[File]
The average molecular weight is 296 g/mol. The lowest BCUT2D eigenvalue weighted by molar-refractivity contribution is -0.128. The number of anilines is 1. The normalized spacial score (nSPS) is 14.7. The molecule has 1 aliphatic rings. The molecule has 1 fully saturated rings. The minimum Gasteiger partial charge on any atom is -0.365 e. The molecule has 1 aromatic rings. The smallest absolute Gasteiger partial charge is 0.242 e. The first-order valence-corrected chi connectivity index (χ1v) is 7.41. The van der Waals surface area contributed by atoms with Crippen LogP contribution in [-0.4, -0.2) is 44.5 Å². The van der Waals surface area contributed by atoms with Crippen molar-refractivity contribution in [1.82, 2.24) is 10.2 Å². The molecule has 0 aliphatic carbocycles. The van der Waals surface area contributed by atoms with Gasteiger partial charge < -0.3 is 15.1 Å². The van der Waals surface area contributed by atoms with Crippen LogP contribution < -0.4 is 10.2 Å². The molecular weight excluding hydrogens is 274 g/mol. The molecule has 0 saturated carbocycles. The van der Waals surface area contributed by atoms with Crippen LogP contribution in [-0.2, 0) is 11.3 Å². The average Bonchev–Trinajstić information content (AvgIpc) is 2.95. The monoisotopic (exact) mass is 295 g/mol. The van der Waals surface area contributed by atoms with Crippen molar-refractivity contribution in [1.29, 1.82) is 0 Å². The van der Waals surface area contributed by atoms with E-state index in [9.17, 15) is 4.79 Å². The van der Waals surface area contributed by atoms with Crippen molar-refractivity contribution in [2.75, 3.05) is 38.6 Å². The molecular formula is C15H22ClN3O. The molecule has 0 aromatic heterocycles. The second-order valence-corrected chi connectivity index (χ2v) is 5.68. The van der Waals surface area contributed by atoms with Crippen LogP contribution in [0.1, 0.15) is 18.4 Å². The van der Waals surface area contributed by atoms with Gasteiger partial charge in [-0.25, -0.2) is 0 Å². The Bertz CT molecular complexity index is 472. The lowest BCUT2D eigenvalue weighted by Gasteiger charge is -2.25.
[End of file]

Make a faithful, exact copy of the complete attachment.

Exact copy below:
The average molecular weight is 296 g/mol. The lowest BCUT2D eigenvalue weighted by molar-refractivity contribution is -0.128. The number of anilines is 1. The normalized spacial score (nSPS) is 14.7. The molecule has 1 aliphatic rings. The molecule has 1 fully saturated rings. The minimum Gasteiger partial charge on any atom is -0.365 e. The molecule has 1 aromatic rings. The smallest absolute Gasteiger partial charge is 0.242 e. The first-order valence-corrected chi connectivity index (χ1v) is 7.41. The van der Waals surface area contributed by atoms with Crippen LogP contribution in [-0.4, -0.2) is 44.5 Å². The van der Waals surface area contributed by atoms with Crippen molar-refractivity contribution in [1.82, 2.24) is 10.2 Å². The molecule has 0 aliphatic carbocycles. The van der Waals surface area contributed by atoms with Gasteiger partial charge < -0.3 is 15.1 Å². The van der Waals surface area contributed by atoms with Crippen LogP contribution < -0.4 is 10.2 Å². The molecular weight excluding hydrogens is 274 g/mol. The molecule has 0 saturated carbocycles. The van der Waals surface area contributed by atoms with Crippen LogP contribution in [-0.2, 0) is 11.3 Å². The average Bonchev–Trinajstić information content (AvgIpc) is 2.95. The monoisotopic (exact) mass is 295 g/mol. The van der Waals surface area contributed by atoms with Crippen molar-refractivity contribution in [1.29, 1.82) is 0 Å². The van der Waals surface area contributed by atoms with E-state index in [9.17, 15) is 4.79 Å². The van der Waals surface area contributed by atoms with Crippen molar-refractivity contribution in [2.75, 3.05) is 38.6 Å². The molecular formula is C15H22ClN3O. The molecule has 0 aromatic heterocycles. The second-order valence-corrected chi connectivity index (χ2v) is 5.68. The van der Waals surface area contributed by atoms with Crippen LogP contribution in [0.1, 0.15) is 18.4 Å². The van der Waals surface area contributed by atoms with Gasteiger partial charge in [-0.25, -0.2) is 0 Å². The Bertz CT molecular complexity index is 472. The lowest BCUT2D eigenvalue weighted by Gasteiger charge is -2.25.